Chador ban is a solution in search of a problem
Apparently, François Legault’s new Coalition Avenir Québec government already has addressed all the province’s real problems. Because, less than a week after taking office, it was already turning its attention to an imaginary one.
In Quebec, Muslim women who wear the chador, a shawl that covers the body and the head except for the face, are so rare that the media illustrate stories about them with visuals from abroad. As far as anybody knows, there are none in the province’s civil service.
The CAQ, however, is suspiciously obsessed with the chador. And even if it is non-existent in the civil service, the government said this week it intends to ban it anyway.
It would extend the former Liberal government’s law against face coverings such as the niqab and burka, worn by a few Muslim women in Quebec, for people giving or receiving public services.
And the chador prohibition would be in addition to the CAQ’s proposal to forbid government employees in “positions of authority,” including teachers, from wearing any religious symbol.
The CAQ says the shawl is a symbol of the oppression of women.
But why stop there, at chadors in the civil service, that don’t exist anyway? Why not extend the ban to other things that are said to oppress women, and that unlike the chador, are actually worn by female civil servants?
Let’s start with high-heeled shoes. Google “high heels oppression,” and you’ll get “about 2,530,000 results,” including articles by feminists arguing that heels are empowering, because the added height makes the wearer feel stronger and more confident.
Other women, however, wear heels even though they find them uncomfortable, even painful, and risk injury, because they feel pressure to do so. Some of these women may work in the Quebec civil service. Shouldn’t the CAQ unshackle these slaves of fashion?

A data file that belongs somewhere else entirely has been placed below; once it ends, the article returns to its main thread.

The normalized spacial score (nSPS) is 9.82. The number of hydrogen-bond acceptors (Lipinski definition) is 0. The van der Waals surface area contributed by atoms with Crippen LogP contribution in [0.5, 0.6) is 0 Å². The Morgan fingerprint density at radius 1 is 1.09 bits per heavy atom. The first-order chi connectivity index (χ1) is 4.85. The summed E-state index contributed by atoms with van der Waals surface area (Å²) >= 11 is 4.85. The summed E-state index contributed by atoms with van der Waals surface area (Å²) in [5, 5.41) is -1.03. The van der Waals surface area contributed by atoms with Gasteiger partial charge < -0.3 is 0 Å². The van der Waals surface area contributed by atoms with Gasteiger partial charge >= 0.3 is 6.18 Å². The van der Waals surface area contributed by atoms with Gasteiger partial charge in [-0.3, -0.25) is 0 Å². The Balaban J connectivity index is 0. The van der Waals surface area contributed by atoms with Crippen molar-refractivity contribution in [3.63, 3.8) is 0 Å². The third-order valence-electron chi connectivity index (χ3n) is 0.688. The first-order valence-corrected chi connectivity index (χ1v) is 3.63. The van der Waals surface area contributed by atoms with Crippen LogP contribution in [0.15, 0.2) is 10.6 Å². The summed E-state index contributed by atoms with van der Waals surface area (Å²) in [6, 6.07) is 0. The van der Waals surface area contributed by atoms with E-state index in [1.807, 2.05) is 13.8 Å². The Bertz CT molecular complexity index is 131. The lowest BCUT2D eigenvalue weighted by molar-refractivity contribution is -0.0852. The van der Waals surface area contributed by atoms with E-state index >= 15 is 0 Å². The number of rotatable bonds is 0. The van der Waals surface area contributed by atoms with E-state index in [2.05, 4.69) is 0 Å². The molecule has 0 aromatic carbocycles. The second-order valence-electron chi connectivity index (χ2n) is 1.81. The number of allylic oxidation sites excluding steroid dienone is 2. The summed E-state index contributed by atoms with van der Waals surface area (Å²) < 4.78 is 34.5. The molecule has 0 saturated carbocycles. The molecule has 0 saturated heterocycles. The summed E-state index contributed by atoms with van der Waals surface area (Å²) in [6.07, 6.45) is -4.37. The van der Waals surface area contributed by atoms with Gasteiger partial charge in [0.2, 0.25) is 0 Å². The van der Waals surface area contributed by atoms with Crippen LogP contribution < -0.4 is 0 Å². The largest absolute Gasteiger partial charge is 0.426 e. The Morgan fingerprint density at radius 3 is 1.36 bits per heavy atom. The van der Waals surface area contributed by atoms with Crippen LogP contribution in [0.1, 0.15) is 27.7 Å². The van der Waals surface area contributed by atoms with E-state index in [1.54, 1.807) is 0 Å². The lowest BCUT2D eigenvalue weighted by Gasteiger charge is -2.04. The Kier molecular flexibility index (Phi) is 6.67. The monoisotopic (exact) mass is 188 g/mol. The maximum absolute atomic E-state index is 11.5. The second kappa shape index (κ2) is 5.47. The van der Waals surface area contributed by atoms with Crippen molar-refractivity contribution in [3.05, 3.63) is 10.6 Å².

Seeing high heels on a Québécoise, however, doesn’t bring out the feminist in a Quebec cultural nationalist the way merely imagining a veil on a Muslim woman does.
Neither does seeing the crucifix in the Assembly, a symbol of a Catholic Church that has been accused of historically oppressing Quebec women. The same government that would ban the chador from the civil service would keep the Assembly crucifix.
There are other inconsistencies in the CAQ’s positions.
The Coalition would forbid judges from wearing religious symbols, but allow the crucifix to remain in courtrooms.
It uses feminism as a pretext for restricting the wearing of the chador, and secularism for other religious symbols.
The CAQ bases its policy on a recommendation of the BouchardTaylor commission, though the recommendation did not mention either teachers or civil servants.
The one consistency in the CAQ’s positions is that the brunt of their adverse effects would be felt by one group in particular: Muslims.
The most conspicuous and probably most numerous category of government employees who wear religious symbols are the Muslim women who wear the head scarf known as the hijab.
They, and other Muslim women who wear veils identified with their religion, would face discrimination in government employment, denied opportunities for integration.
A government that claims to be concerned about the symbolic oppression of women would oppress Muslim women, in fact.
And Muslims in general would be stigmatized.